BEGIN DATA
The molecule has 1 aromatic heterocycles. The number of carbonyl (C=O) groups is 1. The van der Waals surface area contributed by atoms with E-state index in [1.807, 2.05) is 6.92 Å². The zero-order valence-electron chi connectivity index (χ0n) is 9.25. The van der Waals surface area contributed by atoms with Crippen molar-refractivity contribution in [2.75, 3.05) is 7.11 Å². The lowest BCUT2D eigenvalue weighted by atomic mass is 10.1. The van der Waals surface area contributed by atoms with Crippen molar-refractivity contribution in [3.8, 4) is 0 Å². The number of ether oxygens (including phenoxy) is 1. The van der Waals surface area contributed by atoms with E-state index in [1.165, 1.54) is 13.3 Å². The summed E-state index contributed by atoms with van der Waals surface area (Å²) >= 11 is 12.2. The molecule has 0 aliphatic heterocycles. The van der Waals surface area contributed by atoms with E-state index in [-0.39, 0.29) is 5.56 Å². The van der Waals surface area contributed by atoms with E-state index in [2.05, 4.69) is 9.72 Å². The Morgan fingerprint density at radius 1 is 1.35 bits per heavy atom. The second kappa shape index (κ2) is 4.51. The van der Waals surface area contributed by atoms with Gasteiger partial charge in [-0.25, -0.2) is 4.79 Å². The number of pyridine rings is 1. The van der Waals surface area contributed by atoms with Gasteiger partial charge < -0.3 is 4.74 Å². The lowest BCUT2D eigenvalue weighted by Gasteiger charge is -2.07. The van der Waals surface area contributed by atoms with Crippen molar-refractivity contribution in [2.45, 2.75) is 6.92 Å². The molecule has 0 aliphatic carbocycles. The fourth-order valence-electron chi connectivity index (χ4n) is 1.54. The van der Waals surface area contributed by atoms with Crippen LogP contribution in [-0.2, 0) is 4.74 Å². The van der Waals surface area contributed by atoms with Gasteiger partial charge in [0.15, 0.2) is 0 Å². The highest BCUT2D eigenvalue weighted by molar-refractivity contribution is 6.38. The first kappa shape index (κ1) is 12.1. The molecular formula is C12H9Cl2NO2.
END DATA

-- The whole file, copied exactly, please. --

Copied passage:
The molecule has 1 aromatic heterocycles. The number of carbonyl (C=O) groups is 1. The van der Waals surface area contributed by atoms with E-state index in [1.807, 2.05) is 6.92 Å². The zero-order valence-electron chi connectivity index (χ0n) is 9.25. The van der Waals surface area contributed by atoms with Crippen molar-refractivity contribution in [2.75, 3.05) is 7.11 Å². The lowest BCUT2D eigenvalue weighted by atomic mass is 10.1. The van der Waals surface area contributed by atoms with Crippen molar-refractivity contribution in [3.8, 4) is 0 Å². The number of ether oxygens (including phenoxy) is 1. The van der Waals surface area contributed by atoms with E-state index in [1.165, 1.54) is 13.3 Å². The summed E-state index contributed by atoms with van der Waals surface area (Å²) >= 11 is 12.2. The molecule has 0 aliphatic heterocycles. The van der Waals surface area contributed by atoms with E-state index in [-0.39, 0.29) is 5.56 Å². The van der Waals surface area contributed by atoms with E-state index in [2.05, 4.69) is 9.72 Å². The Morgan fingerprint density at radius 1 is 1.35 bits per heavy atom. The second kappa shape index (κ2) is 4.51. The van der Waals surface area contributed by atoms with Gasteiger partial charge in [-0.25, -0.2) is 4.79 Å². The number of pyridine rings is 1. The van der Waals surface area contributed by atoms with Gasteiger partial charge < -0.3 is 4.74 Å². The lowest BCUT2D eigenvalue weighted by Gasteiger charge is -2.07. The van der Waals surface area contributed by atoms with Crippen molar-refractivity contribution in [2.45, 2.75) is 6.92 Å². The molecule has 0 aliphatic carbocycles. The fourth-order valence-electron chi connectivity index (χ4n) is 1.54. The van der Waals surface area contributed by atoms with Crippen LogP contribution in [-0.2, 0) is 4.74 Å². The van der Waals surface area contributed by atoms with Gasteiger partial charge in [0.15, 0.2) is 0 Å². The highest BCUT2D eigenvalue weighted by molar-refractivity contribution is 6.38. The first kappa shape index (κ1) is 12.1. The molecular formula is C12H9Cl2NO2.